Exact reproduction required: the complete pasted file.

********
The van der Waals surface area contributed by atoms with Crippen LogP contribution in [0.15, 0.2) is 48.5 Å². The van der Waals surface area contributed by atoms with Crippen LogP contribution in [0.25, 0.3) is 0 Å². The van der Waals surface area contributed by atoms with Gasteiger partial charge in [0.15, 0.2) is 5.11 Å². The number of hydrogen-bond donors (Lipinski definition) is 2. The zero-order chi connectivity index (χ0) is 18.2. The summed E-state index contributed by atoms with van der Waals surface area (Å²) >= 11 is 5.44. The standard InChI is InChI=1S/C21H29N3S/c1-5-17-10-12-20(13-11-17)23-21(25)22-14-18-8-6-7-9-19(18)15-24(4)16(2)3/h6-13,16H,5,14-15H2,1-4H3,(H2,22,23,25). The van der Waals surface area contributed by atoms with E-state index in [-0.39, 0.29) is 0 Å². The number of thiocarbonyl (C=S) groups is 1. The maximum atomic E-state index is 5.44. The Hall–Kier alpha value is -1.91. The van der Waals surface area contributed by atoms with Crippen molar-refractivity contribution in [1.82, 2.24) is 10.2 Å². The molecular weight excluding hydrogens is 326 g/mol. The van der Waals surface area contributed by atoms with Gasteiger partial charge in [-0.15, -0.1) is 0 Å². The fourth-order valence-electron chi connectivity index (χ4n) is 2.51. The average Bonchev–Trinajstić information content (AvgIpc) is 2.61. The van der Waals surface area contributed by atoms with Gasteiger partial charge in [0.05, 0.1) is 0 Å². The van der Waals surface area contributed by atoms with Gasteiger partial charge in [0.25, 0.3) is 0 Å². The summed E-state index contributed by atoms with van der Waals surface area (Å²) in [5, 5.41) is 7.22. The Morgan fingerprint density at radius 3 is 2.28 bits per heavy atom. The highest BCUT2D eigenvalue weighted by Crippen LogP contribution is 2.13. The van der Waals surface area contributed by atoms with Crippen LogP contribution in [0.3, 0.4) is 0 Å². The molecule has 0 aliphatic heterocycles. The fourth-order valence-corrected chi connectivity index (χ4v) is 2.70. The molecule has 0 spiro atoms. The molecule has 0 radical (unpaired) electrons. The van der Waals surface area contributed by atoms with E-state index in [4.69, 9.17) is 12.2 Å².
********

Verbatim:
The van der Waals surface area contributed by atoms with Crippen LogP contribution in [0.15, 0.2) is 48.5 Å². The van der Waals surface area contributed by atoms with Crippen LogP contribution in [0.25, 0.3) is 0 Å². The van der Waals surface area contributed by atoms with Gasteiger partial charge in [0.15, 0.2) is 5.11 Å². The number of hydrogen-bond donors (Lipinski definition) is 2. The zero-order chi connectivity index (χ0) is 18.2. The summed E-state index contributed by atoms with van der Waals surface area (Å²) >= 11 is 5.44. The standard InChI is InChI=1S/C21H29N3S/c1-5-17-10-12-20(13-11-17)23-21(25)22-14-18-8-6-7-9-19(18)15-24(4)16(2)3/h6-13,16H,5,14-15H2,1-4H3,(H2,22,23,25). The van der Waals surface area contributed by atoms with E-state index in [-0.39, 0.29) is 0 Å². The number of thiocarbonyl (C=S) groups is 1. The maximum atomic E-state index is 5.44. The Hall–Kier alpha value is -1.91. The van der Waals surface area contributed by atoms with Crippen molar-refractivity contribution in [1.82, 2.24) is 10.2 Å². The molecular weight excluding hydrogens is 326 g/mol. The van der Waals surface area contributed by atoms with Gasteiger partial charge in [-0.15, -0.1) is 0 Å². The fourth-order valence-electron chi connectivity index (χ4n) is 2.51. The average Bonchev–Trinajstić information content (AvgIpc) is 2.61. The van der Waals surface area contributed by atoms with Gasteiger partial charge in [0.05, 0.1) is 0 Å². The van der Waals surface area contributed by atoms with Gasteiger partial charge in [0.25, 0.3) is 0 Å². The summed E-state index contributed by atoms with van der Waals surface area (Å²) in [5, 5.41) is 7.22. The Morgan fingerprint density at radius 3 is 2.28 bits per heavy atom. The highest BCUT2D eigenvalue weighted by Crippen LogP contribution is 2.13. The van der Waals surface area contributed by atoms with Crippen LogP contribution in [0.3, 0.4) is 0 Å². The molecule has 0 aliphatic heterocycles. The fourth-order valence-corrected chi connectivity index (χ4v) is 2.70. The molecule has 0 spiro atoms. The molecule has 0 radical (unpaired) electrons. The van der Waals surface area contributed by atoms with E-state index in [4.69, 9.17) is 12.2 Å².